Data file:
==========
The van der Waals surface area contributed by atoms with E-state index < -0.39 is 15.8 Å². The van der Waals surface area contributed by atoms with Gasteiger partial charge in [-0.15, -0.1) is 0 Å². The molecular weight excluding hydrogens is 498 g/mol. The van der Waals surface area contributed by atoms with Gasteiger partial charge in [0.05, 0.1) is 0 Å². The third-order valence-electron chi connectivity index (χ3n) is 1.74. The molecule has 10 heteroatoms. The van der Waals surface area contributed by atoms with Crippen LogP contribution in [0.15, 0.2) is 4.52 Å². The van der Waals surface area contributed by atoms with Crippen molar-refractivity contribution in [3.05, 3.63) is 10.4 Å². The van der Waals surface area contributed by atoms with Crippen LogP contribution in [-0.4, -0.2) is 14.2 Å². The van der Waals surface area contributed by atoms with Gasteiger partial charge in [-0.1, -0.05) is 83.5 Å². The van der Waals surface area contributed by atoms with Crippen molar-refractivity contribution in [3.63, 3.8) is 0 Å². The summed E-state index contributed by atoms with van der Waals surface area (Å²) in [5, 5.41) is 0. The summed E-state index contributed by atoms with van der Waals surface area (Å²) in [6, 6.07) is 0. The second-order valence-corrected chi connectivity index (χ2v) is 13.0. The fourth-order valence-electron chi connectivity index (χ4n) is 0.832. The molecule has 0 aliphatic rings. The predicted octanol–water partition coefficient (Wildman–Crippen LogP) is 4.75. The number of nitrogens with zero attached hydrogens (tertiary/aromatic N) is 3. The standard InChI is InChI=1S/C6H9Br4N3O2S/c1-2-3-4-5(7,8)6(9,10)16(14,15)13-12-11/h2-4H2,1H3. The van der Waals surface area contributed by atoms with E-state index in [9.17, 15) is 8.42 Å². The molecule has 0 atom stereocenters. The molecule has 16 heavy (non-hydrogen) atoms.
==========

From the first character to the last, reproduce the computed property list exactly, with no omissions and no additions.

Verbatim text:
The van der Waals surface area contributed by atoms with E-state index < -0.39 is 15.8 Å². The van der Waals surface area contributed by atoms with Gasteiger partial charge in [-0.15, -0.1) is 0 Å². The molecular weight excluding hydrogens is 498 g/mol. The van der Waals surface area contributed by atoms with Gasteiger partial charge in [0.05, 0.1) is 0 Å². The third-order valence-electron chi connectivity index (χ3n) is 1.74. The molecule has 10 heteroatoms. The van der Waals surface area contributed by atoms with Crippen LogP contribution in [0.15, 0.2) is 4.52 Å². The van der Waals surface area contributed by atoms with Crippen molar-refractivity contribution in [3.05, 3.63) is 10.4 Å². The van der Waals surface area contributed by atoms with Crippen LogP contribution in [-0.4, -0.2) is 14.2 Å². The van der Waals surface area contributed by atoms with Gasteiger partial charge in [-0.1, -0.05) is 83.5 Å². The van der Waals surface area contributed by atoms with Crippen molar-refractivity contribution in [3.63, 3.8) is 0 Å². The summed E-state index contributed by atoms with van der Waals surface area (Å²) in [5, 5.41) is 0. The summed E-state index contributed by atoms with van der Waals surface area (Å²) in [6, 6.07) is 0. The second-order valence-corrected chi connectivity index (χ2v) is 13.0. The fourth-order valence-electron chi connectivity index (χ4n) is 0.832. The molecule has 0 aliphatic rings. The predicted octanol–water partition coefficient (Wildman–Crippen LogP) is 4.75. The number of nitrogens with zero attached hydrogens (tertiary/aromatic N) is 3. The standard InChI is InChI=1S/C6H9Br4N3O2S/c1-2-3-4-5(7,8)6(9,10)16(14,15)13-12-11/h2-4H2,1H3. The van der Waals surface area contributed by atoms with E-state index in [9.17, 15) is 8.42 Å². The molecule has 0 atom stereocenters. The molecule has 16 heavy (non-hydrogen) atoms.